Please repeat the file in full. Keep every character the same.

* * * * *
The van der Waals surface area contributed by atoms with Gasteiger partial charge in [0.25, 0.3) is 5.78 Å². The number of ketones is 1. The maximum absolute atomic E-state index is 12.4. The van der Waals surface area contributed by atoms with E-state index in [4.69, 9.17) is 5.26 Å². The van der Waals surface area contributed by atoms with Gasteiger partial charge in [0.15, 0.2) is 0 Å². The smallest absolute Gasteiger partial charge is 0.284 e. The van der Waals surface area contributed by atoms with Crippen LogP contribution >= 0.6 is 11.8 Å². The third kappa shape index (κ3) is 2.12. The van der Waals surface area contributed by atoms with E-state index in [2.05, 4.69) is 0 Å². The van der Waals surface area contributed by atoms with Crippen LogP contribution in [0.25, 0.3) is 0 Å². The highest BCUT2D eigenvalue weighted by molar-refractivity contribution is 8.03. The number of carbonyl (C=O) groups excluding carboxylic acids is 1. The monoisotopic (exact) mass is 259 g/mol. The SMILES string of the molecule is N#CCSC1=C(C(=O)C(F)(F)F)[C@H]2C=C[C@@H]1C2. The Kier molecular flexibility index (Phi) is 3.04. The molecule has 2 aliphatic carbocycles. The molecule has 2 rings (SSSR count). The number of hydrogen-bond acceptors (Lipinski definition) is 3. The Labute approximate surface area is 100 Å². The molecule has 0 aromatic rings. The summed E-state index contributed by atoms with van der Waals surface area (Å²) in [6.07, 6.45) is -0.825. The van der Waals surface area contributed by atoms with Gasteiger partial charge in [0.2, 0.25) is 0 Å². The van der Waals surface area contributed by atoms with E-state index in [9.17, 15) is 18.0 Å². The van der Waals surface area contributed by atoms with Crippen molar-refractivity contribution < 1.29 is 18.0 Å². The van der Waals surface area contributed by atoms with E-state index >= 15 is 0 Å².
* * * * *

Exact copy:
The van der Waals surface area contributed by atoms with Gasteiger partial charge in [0.25, 0.3) is 5.78 Å². The number of ketones is 1. The maximum absolute atomic E-state index is 12.4. The van der Waals surface area contributed by atoms with E-state index in [4.69, 9.17) is 5.26 Å². The van der Waals surface area contributed by atoms with Gasteiger partial charge in [0.15, 0.2) is 0 Å². The smallest absolute Gasteiger partial charge is 0.284 e. The van der Waals surface area contributed by atoms with Crippen LogP contribution >= 0.6 is 11.8 Å². The third kappa shape index (κ3) is 2.12. The van der Waals surface area contributed by atoms with E-state index in [2.05, 4.69) is 0 Å². The van der Waals surface area contributed by atoms with Crippen LogP contribution in [0.25, 0.3) is 0 Å². The highest BCUT2D eigenvalue weighted by molar-refractivity contribution is 8.03. The number of carbonyl (C=O) groups excluding carboxylic acids is 1. The monoisotopic (exact) mass is 259 g/mol. The SMILES string of the molecule is N#CCSC1=C(C(=O)C(F)(F)F)[C@H]2C=C[C@@H]1C2. The Kier molecular flexibility index (Phi) is 3.04. The molecule has 2 aliphatic carbocycles. The molecule has 2 rings (SSSR count). The number of hydrogen-bond acceptors (Lipinski definition) is 3. The Labute approximate surface area is 100 Å². The molecule has 0 aromatic rings. The summed E-state index contributed by atoms with van der Waals surface area (Å²) in [6.07, 6.45) is -0.825. The van der Waals surface area contributed by atoms with Gasteiger partial charge in [0.2, 0.25) is 0 Å². The van der Waals surface area contributed by atoms with E-state index in [9.17, 15) is 18.0 Å². The van der Waals surface area contributed by atoms with Crippen molar-refractivity contribution < 1.29 is 18.0 Å². The van der Waals surface area contributed by atoms with E-state index >= 15 is 0 Å².